Yesterday, the government’s ‘Illegal Migration Bill’ passed Committee Stage in the House of Commons. Introduced by the Home Secretary at the start of March, the purported aim of the Bill is to stop small boats arrivals and keep the Prime Minister’s promise that “anyone entering this country illegally will be detained and swiftly removed.”
This Bill would be a humanitarian catastrophe, and it would do nothing good. It has so far passed through parliament with remarkable speed, and the committee stage of the Bill in particular was truncated. Normally, at this point, a separate, cross-party committee of MPs takes days to scrutinise a Bill line-by-line, and possible amendments, in detail before the Bill returns to the whole house. This time, it occurred over two days in the House of Commons main chamber, which allowed for a lot less scrutiny, but many more theatrical speeches.
When the Bill was first released, we published a blog outlining what we knew then and key questions moving forward. We’ve updated this below with developments from the last few weeks.
To recap what we know so far, if enacted the Bill would mean:
- A ban on most refugees claiming asylum in the UK: anyone who doesn’t have immigration leave and doesn’t come directly from their country of origin will be deemed automatically inadmissible to the asylum process, and this means almost everyone claiming asylum, because there is no such thing as an asylum visa for the UK, and even the large proportion arriving on planes may struggle to get a direct flight from their country of origin.
- Automatic Detention on arrival: People arriving informally would be automatically detained, not simply for initial processing, but for removal. The plan would be to detain them until they are removed, and there would be no opportunity to apply for bail for the first 28 days of detention. It has become clear that the expansion of the use of detention will include reintroducing the indefinite detention of children.
- Default towards removal: the bill places a duty on the secretary of state to remove anyone deemed inadmissible. This means that the government will attempt to remove adults arriving informally in almost all cases, to either their country of origin, or a ‘safe third country’. This would create a huge risk of removing people into danger. The only legal basis for challenging removal will be risk of “serious and irreversible harm” in the country to which they would be removed. This will be the case for the majority of people seeking asylum, for whom it will not in practice be possible to remove, and leave them to languish indefinitely in detention or in sites akin to Napier barracks, in destitution where they will face exploitation.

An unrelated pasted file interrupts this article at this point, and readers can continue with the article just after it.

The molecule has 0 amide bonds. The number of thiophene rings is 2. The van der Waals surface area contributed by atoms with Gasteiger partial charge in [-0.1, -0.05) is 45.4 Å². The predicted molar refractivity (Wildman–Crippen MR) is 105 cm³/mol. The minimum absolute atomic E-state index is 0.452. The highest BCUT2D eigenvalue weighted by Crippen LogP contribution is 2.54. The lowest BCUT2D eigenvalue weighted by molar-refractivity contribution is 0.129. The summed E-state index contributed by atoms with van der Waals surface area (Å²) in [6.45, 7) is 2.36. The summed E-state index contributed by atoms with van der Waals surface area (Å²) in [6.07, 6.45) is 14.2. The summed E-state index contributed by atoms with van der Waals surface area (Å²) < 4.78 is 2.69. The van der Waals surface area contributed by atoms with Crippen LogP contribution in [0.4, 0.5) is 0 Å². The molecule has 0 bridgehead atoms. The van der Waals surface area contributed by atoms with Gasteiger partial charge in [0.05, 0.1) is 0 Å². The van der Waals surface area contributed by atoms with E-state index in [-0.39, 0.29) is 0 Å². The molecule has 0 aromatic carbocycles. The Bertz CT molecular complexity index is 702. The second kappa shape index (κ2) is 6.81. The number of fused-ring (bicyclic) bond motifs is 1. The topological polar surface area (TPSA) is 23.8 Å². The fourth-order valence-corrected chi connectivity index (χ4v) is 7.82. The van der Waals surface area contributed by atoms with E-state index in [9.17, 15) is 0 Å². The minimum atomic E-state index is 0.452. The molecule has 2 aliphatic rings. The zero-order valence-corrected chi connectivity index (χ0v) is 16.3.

- Fewer protections for modern slavery survivors: Modern slavery survivors who have arrived, perhaps been trafficked, into the UK informally will be removed with fewer safeguards than they currently are – it’s not yet clear what this means.
- Incompatibility with the European Convention of Human Rights?: The Home Secretary said that she couldn’t make “a definitive statement of compatibility with ECHR” and that the Bill would disapply section 3 of the Human Rights Act, which ensures compatibility of UK legislation with the ECHR.
- Asylum accommodation and / or detention in former military sites: The Home Secretary confirmed that more sites are being procured to accommodate or detain those arriving via small boats.
This Bill has huge implications for human lives, and for our whole society. It requires serious attention, and it is troubling that it’s not receiving it. We will continue to keep watch.
Here are some key questions we are still asking:
- How will the government remove people to third countries?
It is only possible to remove people to countries that agree to take them, and the government has not procured agreement from other European countries. It’s only option is Rwanda, with whom the UK government has a memorandum of understanding, but the plan to send people there is proving difficult to enact and would anyway only involve a relatively small number of people.
- What happens to people once they are released from detention?
By saying people won’t be able to apply for bail for 28 days, the Home Secretary tacitly acknowledged that some would be released. Will they then be eligible for asylum accommodation? Or will they be left destitute?
- Will the new military sites being procured operate as asylum accommodation, like Napier, or as detention?
In the former case, though the experience of living there is likely to feel constricting, people could come and go, in which case this doesn’t exactly fit within the plan of automatic, widespread detention. It might be an answer to the previous question, about where people will go when released from detention. Given how traumatic people find Napier to be, this in itself is worrying.
This is all happening alongside the growth of ‘quasi-detention’ and detention in increasingly unclear circumstances – the government has just announced it’s procuring more disused military sites to open camps like Napier barracks.
Today, JRS UK have released a new report, ‘Napier Barracks: the inhumane reality’, which shines a light onto the experiences of people placed in the asylum camp at the disused Napier Barracks in Kent. The report gives insight into how destructive the expanded use of immigration detention and quasi-detention would be.
The Bill is still in flux as it passes through parliament.
In practice, if enacted, this legislation is very likely to lead to many people trapped in limbo here, unremovable, but also with no route to gain recognition as refugees in the UK or otherwise regularise their status. It is very troubling. We will continue to stand in solidarity with refugees and demand an end to this attack on the very principle of asylum, and call for a just and humane asylum process.